Since I’ve been single I’ve gotten to know my friends a bit better and spent more time with them, and made new friends too, and I think my life is much richer now than it ever was having such amazing people around me. It’s at this point I want to say a few thank yous to various people – first of all to you, dear reader. Knowing that people are reading and are interested in what I’m doing, and encouraging me by posting comments, has spurred me on while I was preparing, and no doubt it will as I’m going along. Thank you to my family, who I don’t believe have read a single word of this blog and have not made a fuss at all about me doing this trip as they are now used to me going off on my travels (and know I’d hate a fuss) but who love, support and encourage me at every turn. Thank you to everyone who has given me cards and presents – Spenser (also an avid reader of this blog), Jennie P, Audrey & Nicola, Sarah and the family, Chris & Ron, Helen & Richard, Phil (at Christmas) and my amazing little team at work (Denise, Claudia, Marin, Mike & Kiran). Thanks to all my friends who’ve sent me good luck messages on text, WhstsApp and Facebook, and also to Federico for suggesting this little Guest House, Rokpa, which has been lovely and where the staff have made me feel very welcome.

Federico actually works here, but is in India on a course so I haven’t yet seen him! Rokpa is a charity and is run almost entirely by volunteers across the world helping people in need in India, Nepal and Tibet, as well as South Africa, Zimbabwe and other countries. In Kathmandu, it “gives new life and hope to the poor, homeless and deprived through a yearly soup kitchen, a women’s workshop, a medical tent and a children’s home for former street kids”. While I’ve not done anything practical like Federico, hopefully by staying here for a few days my financial contribution will help towards improving the life of someone who needs it.

So, back to this morning. At work when faced with a problem I find a solution so I knew I needed to find something to do and decided to visit Patan, once a city-state but now a suburb of Kathmandu separated by the river. It boasts the finest collection of temples and palaces in the whole of Nepal. I went to breakfast and ended up chatting with Lheisa (pronounced Lisa) who I’d met yesterday. She was off to another part of Nepal for a few days so I wouldn’t see her again, unless she comes to London (or I go to Dubai, as that’s where she’s working). She is an English literature teacher and works at a university in Dubai so we had some things in common. It was nice to make time to sit and chat, I am re-learning the art of conversation and it was interesting to talk to her and learn about her life. Hopefully I will meet lots of people on this trip and be similarly enriched.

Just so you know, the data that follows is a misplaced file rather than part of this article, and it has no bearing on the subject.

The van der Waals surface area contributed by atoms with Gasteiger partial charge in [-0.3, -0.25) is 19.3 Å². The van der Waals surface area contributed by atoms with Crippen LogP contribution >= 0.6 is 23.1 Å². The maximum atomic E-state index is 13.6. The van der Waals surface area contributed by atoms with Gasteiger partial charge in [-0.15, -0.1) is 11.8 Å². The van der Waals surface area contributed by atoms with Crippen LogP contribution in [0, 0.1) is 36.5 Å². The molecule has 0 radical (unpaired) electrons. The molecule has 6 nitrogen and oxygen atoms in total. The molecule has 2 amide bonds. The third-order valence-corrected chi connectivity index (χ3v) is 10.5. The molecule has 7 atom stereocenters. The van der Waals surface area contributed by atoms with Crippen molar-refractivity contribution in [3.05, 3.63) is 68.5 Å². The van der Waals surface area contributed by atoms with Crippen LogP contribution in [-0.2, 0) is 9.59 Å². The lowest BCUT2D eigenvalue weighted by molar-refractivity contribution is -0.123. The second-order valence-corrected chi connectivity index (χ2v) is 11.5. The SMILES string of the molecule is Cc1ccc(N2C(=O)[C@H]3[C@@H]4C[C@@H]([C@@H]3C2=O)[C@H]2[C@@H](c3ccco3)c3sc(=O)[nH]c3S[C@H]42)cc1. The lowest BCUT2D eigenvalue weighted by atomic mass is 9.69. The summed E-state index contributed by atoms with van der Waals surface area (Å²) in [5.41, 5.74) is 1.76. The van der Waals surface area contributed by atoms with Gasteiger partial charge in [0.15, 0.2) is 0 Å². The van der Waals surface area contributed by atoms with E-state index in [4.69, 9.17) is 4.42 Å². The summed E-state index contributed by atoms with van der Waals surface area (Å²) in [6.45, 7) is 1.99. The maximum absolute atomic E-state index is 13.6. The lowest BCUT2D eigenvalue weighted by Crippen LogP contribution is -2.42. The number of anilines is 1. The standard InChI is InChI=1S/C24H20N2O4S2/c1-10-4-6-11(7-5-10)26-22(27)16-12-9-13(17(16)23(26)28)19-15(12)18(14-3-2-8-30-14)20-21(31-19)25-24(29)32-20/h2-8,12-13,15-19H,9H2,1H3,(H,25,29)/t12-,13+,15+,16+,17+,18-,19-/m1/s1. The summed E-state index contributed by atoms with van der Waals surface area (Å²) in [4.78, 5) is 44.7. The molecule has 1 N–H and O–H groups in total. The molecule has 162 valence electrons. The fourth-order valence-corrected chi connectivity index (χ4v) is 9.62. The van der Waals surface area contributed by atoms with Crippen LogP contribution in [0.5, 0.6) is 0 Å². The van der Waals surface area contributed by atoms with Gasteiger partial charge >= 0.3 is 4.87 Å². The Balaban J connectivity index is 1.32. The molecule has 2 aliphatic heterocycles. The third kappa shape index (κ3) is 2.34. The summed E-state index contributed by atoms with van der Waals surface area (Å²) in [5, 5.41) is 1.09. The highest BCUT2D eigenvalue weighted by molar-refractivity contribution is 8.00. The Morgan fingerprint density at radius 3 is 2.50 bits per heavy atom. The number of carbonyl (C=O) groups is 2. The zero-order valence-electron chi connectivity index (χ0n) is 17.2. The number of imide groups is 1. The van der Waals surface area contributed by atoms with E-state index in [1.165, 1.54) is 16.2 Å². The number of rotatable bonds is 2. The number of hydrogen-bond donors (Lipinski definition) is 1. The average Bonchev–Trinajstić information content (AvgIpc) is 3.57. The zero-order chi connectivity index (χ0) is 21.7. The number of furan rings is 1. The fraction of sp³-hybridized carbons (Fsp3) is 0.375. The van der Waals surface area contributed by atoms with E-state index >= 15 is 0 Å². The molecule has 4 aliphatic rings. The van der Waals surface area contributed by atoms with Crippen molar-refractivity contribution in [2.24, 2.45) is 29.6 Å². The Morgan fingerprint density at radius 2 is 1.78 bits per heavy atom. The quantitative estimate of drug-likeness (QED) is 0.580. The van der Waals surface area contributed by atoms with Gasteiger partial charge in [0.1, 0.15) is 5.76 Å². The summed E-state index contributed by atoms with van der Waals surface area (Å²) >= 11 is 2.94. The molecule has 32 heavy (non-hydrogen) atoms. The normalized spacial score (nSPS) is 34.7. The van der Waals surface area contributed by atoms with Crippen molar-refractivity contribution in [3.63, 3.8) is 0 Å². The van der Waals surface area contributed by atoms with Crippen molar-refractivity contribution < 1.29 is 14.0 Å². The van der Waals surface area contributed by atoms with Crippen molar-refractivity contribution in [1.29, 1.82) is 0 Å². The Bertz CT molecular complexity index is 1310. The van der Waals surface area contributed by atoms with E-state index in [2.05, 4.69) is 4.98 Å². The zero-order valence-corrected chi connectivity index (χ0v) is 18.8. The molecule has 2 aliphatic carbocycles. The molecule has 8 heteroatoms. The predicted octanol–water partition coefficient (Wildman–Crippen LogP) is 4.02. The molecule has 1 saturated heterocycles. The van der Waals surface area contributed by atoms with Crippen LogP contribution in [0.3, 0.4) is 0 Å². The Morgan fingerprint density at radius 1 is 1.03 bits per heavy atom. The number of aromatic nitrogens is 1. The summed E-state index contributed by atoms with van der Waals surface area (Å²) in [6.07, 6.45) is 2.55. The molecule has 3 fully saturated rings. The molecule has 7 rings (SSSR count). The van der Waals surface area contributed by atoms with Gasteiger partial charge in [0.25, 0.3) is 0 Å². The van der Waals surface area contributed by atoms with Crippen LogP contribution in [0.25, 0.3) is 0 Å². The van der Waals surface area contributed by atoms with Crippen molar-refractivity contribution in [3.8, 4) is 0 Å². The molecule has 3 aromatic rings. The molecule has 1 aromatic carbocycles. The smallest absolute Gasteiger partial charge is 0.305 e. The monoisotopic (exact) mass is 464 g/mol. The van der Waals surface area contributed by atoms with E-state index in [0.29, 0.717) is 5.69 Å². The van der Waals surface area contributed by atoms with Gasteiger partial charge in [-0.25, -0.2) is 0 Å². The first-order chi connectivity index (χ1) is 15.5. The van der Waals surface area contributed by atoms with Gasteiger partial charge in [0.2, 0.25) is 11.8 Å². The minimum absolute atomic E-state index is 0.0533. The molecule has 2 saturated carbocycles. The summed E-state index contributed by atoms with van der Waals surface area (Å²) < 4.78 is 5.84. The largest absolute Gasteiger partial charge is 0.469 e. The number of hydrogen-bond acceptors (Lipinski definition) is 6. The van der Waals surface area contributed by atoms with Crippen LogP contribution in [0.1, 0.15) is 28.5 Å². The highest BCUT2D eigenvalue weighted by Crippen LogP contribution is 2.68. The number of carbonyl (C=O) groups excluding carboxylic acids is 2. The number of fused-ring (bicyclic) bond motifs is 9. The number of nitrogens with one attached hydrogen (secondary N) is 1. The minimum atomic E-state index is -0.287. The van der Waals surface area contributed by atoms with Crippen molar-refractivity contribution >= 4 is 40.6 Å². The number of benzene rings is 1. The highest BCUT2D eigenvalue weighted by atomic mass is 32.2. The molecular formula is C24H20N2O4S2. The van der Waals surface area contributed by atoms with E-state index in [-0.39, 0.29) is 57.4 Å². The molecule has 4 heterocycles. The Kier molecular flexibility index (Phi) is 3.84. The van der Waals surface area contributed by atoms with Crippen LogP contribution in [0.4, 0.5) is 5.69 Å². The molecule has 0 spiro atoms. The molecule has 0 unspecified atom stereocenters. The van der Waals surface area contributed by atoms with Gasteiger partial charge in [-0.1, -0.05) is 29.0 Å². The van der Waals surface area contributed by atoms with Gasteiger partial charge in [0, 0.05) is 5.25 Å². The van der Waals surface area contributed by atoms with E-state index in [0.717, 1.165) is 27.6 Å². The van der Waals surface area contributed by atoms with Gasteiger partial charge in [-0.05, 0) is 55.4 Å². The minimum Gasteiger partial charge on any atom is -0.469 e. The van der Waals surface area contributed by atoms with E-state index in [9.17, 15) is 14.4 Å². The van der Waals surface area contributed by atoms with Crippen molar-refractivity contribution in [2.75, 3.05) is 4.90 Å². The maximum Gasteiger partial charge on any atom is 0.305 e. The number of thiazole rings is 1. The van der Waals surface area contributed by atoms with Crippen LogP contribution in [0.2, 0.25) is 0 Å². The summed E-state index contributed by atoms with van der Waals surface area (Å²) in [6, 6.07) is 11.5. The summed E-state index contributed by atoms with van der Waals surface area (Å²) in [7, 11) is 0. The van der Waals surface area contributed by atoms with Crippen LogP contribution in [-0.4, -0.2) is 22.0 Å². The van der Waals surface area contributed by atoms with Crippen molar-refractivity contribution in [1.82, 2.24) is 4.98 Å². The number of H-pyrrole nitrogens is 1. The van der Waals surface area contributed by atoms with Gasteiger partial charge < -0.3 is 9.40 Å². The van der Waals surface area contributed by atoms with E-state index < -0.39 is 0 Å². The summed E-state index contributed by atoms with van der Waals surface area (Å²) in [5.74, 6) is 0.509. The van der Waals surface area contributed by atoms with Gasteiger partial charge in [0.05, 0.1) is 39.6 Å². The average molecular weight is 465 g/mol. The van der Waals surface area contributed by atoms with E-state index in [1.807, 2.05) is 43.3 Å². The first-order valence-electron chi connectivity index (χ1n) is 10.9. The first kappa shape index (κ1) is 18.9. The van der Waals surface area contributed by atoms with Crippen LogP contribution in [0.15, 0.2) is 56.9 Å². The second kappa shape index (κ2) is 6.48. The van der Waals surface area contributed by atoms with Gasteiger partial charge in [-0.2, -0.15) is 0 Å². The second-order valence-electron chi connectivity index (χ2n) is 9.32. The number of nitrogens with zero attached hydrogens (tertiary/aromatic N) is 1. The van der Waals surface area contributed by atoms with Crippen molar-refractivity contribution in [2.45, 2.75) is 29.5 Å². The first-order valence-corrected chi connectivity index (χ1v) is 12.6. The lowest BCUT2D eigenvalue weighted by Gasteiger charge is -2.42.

Off she went and I thought I’d better get a move on as it was mid-morning. I went to the main road to get a taxi to Patan, however the traffic was bad and they wanted to charge an arm and a leg and said it would take 2hrs, so I had my map with me and I decided to walk as I reckoned it would take me about 2hrs and I wouldn’t have to pay a single paisa! By now it was about 11.30am and they say that only mad dogs and Englishmen walk around in the noonday sun. Well, there are certainly a lot of dogs around, and I was doing a good job of being a mad Englishwoman, as I later found out it is 9-10km from Boudha to Patan!

It was slow-going as I had to dodge all the people walking this way and that, dodge the motorcycles that often came up the pavement as a short cut (although this is nowhere near as bad as in Saigon), picking my way through the road works and occasionally stopping to consult the map. Now that I have my travel head on I’m much more switched on with map reading and am good at making mental notes when I take a turning if I know I’m coming back that way etc. The lady I met at the Hindu temple said I had a very good sense of direction. Haha! Yes, I do sometimes, good job she didn’t meet me in England when I was doing my practice walks!

Fortifying myself with a packet of ‘Kwiks’ crisps aka cheese balls on the way, I made it to the main square and then found a restaurant. I decided I was going to ignore this no meat advice and have a ‘buff’ chow mein. Ollie had been talking the night before about having buff skewers. Buff stands for buffalo, beef isn’t eaten due to religious reasons so they eat buffalo instead! It was ok, the whole thing was very salty presumably due to the soy sauce and I guess the meat is preserved in salt as well, but it filled a gap and then I paid my Rs 1,000 and went to look at the museum.